Climate change will alter fire patterns, push caribou herds around
It’s not just the heat. Climate change will find (is finding) many creative ways to mess with wildlife and challenge conservationists. One such way is to change the patterns of fires that burn across animal habitats; in many areas, drought and heat have led to increases in fire frequency and severity. New research suggests that these changes have direct effects on caribou herds, an issue obviously for the caribou themselves as well as on human populations in the far north that rely on them.
This is a great example of how it’s not always the obvious effect that matters. Yes, more fire means fewer trees, but for caribou, it’s the lichen that grows on the trees and elsewhere on the tundra that matters most. Caribou subsist on these lichens, and they may be very slow to recover following severe fires. And those fires are coming more and more: half of the biggest fire years in Alaska (based on 60 years of recording), for example, have occurred since 1990, with two of the three biggest in the last decade.
Researchers from the U.S. Geological Survey and the University of Alaska at Fairbanks used climate modeling to assess how two large caribou herds in Alaska and the Yukon might fare in the future as the climate warms. The Central Arctic caribou herd, with about 70,000 individuals, spends most of its winters on the Arctic tundra, while the 169,000-strong Porcupine herd tends to winter in the boreal forest in the region.
They used two scenarios, one just “warm” and the other downright “hot”, and analyzed what would happen in terms of fire. Unsurprisingly, the “hot” scenario yielded a lot more charred acres of caribou habitat—64 percent more in the tundra, and 25 percent more in spruce forest regions. The amount of the study area that could be called suitable habitat for each herd didn’t change much under the warm scenario, but it changed dramatically under the hot version: an 11 percent decline in area through the end of the century in the forest, and a big 21 percent drop in tundra that could support the caribou. The amount of habitat that would be considered “highly flammable” would increase between two and four times in the hot scenario.
Okay, that’s just the “hot” scenario, you say: well, the authors say even that one is probably conservative given current greenhouse gas and warming trajectories. Still, it’s worth noting how complicated this sort of prediction really is, and the authors do so: “Projecting the influences of climate changes to wildlife populations is a necessary but daunting task fraught with numerous ecological climatic, and technical complexities, uncertainties, and assumptions.” Climate change is going to do things like this to animals and plants everywhere, and parsing out the specifics will be an ongoing challenge.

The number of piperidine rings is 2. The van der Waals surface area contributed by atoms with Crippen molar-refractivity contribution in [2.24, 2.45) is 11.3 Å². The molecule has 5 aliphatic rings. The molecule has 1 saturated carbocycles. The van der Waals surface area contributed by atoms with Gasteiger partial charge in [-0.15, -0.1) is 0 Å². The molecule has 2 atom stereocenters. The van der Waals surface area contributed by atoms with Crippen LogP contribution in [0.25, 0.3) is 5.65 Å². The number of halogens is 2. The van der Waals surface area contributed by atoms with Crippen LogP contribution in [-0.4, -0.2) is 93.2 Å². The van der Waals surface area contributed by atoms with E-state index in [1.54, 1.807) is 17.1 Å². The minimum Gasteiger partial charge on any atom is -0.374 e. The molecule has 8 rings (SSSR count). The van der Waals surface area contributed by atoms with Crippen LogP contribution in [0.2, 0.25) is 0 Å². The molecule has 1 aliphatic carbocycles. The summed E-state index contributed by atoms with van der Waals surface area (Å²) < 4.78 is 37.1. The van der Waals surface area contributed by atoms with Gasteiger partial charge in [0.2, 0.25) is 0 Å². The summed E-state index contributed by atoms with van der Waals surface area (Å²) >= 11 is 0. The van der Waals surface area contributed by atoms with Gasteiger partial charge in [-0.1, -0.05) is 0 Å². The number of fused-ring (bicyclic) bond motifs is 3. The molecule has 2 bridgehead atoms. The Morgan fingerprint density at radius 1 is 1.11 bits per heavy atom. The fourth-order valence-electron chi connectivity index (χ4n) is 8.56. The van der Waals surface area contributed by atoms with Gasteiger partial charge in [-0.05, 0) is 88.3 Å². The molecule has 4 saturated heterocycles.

But even with all those caveats, the absolute best-case result of this sort of change in habitat is that the herds simply move. Maybe by heading north, or elsewhere, they may find more delicious lichen to eat every winter. But maybe not and the herds simply start to diminish in size, and even if they do it has spiraling effects, even on humans. “Culturally, barren-ground or migratory tundra caribou… constitute the most important terrestrial resource for subsistence hunters throughout the region, with many indigenous groups identifying themselves as ‘caribou people.’” It’s hard to stay caribou people if the caribou disappear. - Dave Levitan | July 8 2014
Source: Gustine DD, Brinkman TJ, Lindgren MA, et al (2014). Climate-driven effects of fire on winter habitat for caribou in the Alaskan-Yukon Arctic, PLoS One, 9 (7) e100588. DOI: 10.1371/journal.pone.0100588
Image: shutterstock.com, Gouvi
Less wildlife means more terrorismJuly 25th, 2014
Pit latrines: Another source of greenhouse gas emissionsJuly 24th, 2014
Using Google Trends to gauge climate change perceptionJuly 23rd, 2014
Is kosher seafood an accidental eco-label?July 22nd, 2014
A roadmap for reconciling food security and conservationJuly 18th, 2014